It’s too bad, as Bill notes, that Mobile hasn’t honored its famous baseball players.  He states that not too far from where Satchel Paige played ball as a kid is where Hank Aaron and Willie McCovey played ball a generation later.  Curating this article makes me feel good about Cleveland, about  a special narcissus and about a famous baseball player in the Baseball Hall of Fame in Cooperstown.  Bill is proud of his area of the country.  He takes a slight jab at gardening experts who write about gardening as if it only happens in the northern part of the US and ignore what happens gardening and climate-wise along the Gulf Coast

But the Gulf Coast’s December flowers are determined to shine, even when we’re too dim to see them. You won’t read about them in your garden books because your garden books don’t know squat about a Gulf Coast December. It’s something you have to see with your own eyes. And because we see our seasons through the eyes of Boston, few dare imagine that December sparks a new year of gardening. During these 12 days of Christmas, you’ll see, if you step out into the sunlight, plants responding to the lengthening days as if they had been juiced with some miraculous fertilizer. It’s not fertilizer. It’s the coming of the light.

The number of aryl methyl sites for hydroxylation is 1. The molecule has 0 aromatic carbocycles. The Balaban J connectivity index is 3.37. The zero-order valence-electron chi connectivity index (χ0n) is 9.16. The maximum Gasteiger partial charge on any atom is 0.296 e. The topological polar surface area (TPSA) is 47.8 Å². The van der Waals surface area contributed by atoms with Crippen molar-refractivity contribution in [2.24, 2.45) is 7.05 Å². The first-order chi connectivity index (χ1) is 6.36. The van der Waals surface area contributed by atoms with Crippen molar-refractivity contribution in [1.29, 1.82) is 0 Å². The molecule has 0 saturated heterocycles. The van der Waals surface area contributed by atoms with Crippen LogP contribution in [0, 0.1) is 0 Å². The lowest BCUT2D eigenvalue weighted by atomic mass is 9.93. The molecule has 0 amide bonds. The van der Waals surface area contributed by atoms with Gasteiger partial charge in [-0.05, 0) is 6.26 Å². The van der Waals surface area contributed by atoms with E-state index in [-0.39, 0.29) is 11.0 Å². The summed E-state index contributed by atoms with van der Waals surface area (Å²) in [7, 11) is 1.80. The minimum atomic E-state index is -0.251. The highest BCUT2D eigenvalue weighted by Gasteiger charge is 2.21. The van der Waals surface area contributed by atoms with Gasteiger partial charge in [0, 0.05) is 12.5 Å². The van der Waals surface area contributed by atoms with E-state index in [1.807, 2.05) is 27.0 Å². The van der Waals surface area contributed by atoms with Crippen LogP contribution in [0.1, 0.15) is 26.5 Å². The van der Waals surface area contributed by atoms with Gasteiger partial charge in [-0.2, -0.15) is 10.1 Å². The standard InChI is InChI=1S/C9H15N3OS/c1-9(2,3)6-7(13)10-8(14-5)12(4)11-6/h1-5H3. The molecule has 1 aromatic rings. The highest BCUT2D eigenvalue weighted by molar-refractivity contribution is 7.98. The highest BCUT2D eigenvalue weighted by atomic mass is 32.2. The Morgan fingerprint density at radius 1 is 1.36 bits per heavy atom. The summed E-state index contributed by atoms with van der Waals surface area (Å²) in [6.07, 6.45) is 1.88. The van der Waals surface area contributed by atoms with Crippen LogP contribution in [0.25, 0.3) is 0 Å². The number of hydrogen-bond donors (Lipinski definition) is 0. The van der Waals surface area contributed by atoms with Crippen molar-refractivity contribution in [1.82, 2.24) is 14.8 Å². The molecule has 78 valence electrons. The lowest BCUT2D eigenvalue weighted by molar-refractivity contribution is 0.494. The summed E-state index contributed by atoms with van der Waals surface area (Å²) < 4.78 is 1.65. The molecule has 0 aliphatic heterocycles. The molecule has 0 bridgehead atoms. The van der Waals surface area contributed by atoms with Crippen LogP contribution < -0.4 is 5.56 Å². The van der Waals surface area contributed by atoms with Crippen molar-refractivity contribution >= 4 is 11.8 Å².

I hadn’t given a lot of thought to the fact that sunlight is more available as the seasons go through their progressions to the southern part of the US.  More sunlight–more gardening and earlier gardening.  You can read Bill’s article by clicking here or on the link below.  I know the narcissus is one of the first flowers to appear in our northern springtime, but it is certainly not in December that we see the narcissus for the first time–more like March if we’re lucky.  Do we have the Satchel Paige Narcissus in our area?  I really don’t know, but I’ll bet it would grow here, especially since Satch pitched for the Cleveland Indians.



Make Money From Your Gardening Hobby